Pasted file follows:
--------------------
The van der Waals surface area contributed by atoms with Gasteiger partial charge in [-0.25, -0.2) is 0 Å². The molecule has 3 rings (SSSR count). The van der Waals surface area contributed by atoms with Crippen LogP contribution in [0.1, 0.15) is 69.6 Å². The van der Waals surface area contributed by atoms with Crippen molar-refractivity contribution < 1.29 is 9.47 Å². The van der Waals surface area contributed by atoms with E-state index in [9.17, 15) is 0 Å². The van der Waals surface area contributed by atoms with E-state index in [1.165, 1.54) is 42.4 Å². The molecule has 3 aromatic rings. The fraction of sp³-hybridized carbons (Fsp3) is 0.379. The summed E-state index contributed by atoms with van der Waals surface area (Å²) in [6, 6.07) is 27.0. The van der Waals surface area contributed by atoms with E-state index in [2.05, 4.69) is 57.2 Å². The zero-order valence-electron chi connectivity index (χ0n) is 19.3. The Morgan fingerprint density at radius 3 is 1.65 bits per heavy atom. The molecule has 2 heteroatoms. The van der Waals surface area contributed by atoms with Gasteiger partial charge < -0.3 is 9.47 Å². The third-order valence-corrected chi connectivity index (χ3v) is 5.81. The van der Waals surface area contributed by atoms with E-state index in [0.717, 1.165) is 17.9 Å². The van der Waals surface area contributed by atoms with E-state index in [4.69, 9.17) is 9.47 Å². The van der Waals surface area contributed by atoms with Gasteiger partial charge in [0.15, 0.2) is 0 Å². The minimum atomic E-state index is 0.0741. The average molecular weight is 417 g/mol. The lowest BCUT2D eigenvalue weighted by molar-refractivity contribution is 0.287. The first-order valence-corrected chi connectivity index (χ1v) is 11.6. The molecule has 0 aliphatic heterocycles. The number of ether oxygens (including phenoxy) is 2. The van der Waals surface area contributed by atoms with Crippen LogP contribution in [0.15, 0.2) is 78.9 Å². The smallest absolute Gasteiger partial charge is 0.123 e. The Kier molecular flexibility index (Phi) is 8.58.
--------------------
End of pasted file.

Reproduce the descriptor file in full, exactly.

The van der Waals surface area contributed by atoms with Gasteiger partial charge in [-0.25, -0.2) is 0 Å². The molecule has 3 rings (SSSR count). The van der Waals surface area contributed by atoms with Crippen LogP contribution in [0.1, 0.15) is 69.6 Å². The van der Waals surface area contributed by atoms with Crippen molar-refractivity contribution < 1.29 is 9.47 Å². The van der Waals surface area contributed by atoms with E-state index in [9.17, 15) is 0 Å². The van der Waals surface area contributed by atoms with E-state index in [1.165, 1.54) is 42.4 Å². The molecule has 3 aromatic rings. The fraction of sp³-hybridized carbons (Fsp3) is 0.379. The summed E-state index contributed by atoms with van der Waals surface area (Å²) in [6, 6.07) is 27.0. The van der Waals surface area contributed by atoms with E-state index in [2.05, 4.69) is 57.2 Å². The zero-order valence-electron chi connectivity index (χ0n) is 19.3. The Morgan fingerprint density at radius 3 is 1.65 bits per heavy atom. The molecule has 2 heteroatoms. The van der Waals surface area contributed by atoms with Gasteiger partial charge < -0.3 is 9.47 Å². The third-order valence-corrected chi connectivity index (χ3v) is 5.81. The van der Waals surface area contributed by atoms with E-state index in [0.717, 1.165) is 17.9 Å². The van der Waals surface area contributed by atoms with E-state index in [4.69, 9.17) is 9.47 Å². The van der Waals surface area contributed by atoms with Gasteiger partial charge in [0.15, 0.2) is 0 Å². The minimum atomic E-state index is 0.0741. The average molecular weight is 417 g/mol. The lowest BCUT2D eigenvalue weighted by molar-refractivity contribution is 0.287. The first-order valence-corrected chi connectivity index (χ1v) is 11.6. The molecule has 0 aliphatic heterocycles. The number of ether oxygens (including phenoxy) is 2. The van der Waals surface area contributed by atoms with Crippen LogP contribution in [0.15, 0.2) is 78.9 Å². The smallest absolute Gasteiger partial charge is 0.123 e. The Kier molecular flexibility index (Phi) is 8.58.